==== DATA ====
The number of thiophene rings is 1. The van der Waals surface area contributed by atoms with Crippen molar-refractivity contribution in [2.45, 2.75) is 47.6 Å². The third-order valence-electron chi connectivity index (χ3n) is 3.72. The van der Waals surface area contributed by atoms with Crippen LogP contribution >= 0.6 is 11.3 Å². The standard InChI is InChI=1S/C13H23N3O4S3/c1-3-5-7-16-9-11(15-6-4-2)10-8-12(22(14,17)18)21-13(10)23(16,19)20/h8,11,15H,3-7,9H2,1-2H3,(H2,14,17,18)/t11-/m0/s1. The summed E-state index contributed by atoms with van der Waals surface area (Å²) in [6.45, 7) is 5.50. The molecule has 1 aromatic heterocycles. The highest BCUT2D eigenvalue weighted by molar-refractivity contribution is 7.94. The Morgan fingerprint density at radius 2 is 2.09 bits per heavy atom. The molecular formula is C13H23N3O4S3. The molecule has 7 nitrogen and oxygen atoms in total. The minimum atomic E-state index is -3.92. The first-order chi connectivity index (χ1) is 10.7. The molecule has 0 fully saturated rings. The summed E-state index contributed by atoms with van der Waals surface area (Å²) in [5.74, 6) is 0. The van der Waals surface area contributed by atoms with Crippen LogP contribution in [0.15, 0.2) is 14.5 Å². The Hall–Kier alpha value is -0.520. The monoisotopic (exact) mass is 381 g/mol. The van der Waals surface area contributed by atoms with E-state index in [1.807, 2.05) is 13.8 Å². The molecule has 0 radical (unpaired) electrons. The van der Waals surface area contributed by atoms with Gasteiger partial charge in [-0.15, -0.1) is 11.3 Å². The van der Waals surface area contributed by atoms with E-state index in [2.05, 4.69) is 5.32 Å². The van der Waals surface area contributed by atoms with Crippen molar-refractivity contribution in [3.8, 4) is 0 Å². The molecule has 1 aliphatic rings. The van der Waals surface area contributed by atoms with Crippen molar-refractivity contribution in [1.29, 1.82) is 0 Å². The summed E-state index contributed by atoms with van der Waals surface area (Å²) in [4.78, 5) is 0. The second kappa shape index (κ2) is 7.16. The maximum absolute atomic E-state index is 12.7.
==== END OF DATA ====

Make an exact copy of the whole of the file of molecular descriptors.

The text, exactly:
The number of thiophene rings is 1. The van der Waals surface area contributed by atoms with Crippen molar-refractivity contribution in [2.45, 2.75) is 47.6 Å². The third-order valence-electron chi connectivity index (χ3n) is 3.72. The van der Waals surface area contributed by atoms with Crippen LogP contribution >= 0.6 is 11.3 Å². The standard InChI is InChI=1S/C13H23N3O4S3/c1-3-5-7-16-9-11(15-6-4-2)10-8-12(22(14,17)18)21-13(10)23(16,19)20/h8,11,15H,3-7,9H2,1-2H3,(H2,14,17,18)/t11-/m0/s1. The summed E-state index contributed by atoms with van der Waals surface area (Å²) in [6.45, 7) is 5.50. The molecule has 1 aromatic heterocycles. The highest BCUT2D eigenvalue weighted by molar-refractivity contribution is 7.94. The Morgan fingerprint density at radius 2 is 2.09 bits per heavy atom. The molecular formula is C13H23N3O4S3. The molecule has 7 nitrogen and oxygen atoms in total. The minimum atomic E-state index is -3.92. The first-order chi connectivity index (χ1) is 10.7. The molecule has 0 fully saturated rings. The summed E-state index contributed by atoms with van der Waals surface area (Å²) in [5.74, 6) is 0. The van der Waals surface area contributed by atoms with Crippen LogP contribution in [0.15, 0.2) is 14.5 Å². The Hall–Kier alpha value is -0.520. The monoisotopic (exact) mass is 381 g/mol. The van der Waals surface area contributed by atoms with E-state index in [1.807, 2.05) is 13.8 Å². The molecule has 0 radical (unpaired) electrons. The van der Waals surface area contributed by atoms with Gasteiger partial charge in [-0.15, -0.1) is 11.3 Å². The van der Waals surface area contributed by atoms with E-state index in [2.05, 4.69) is 5.32 Å². The van der Waals surface area contributed by atoms with Crippen molar-refractivity contribution in [3.8, 4) is 0 Å². The molecule has 1 aliphatic rings. The van der Waals surface area contributed by atoms with Crippen molar-refractivity contribution in [1.29, 1.82) is 0 Å². The summed E-state index contributed by atoms with van der Waals surface area (Å²) in [4.78, 5) is 0. The second kappa shape index (κ2) is 7.16. The maximum absolute atomic E-state index is 12.7.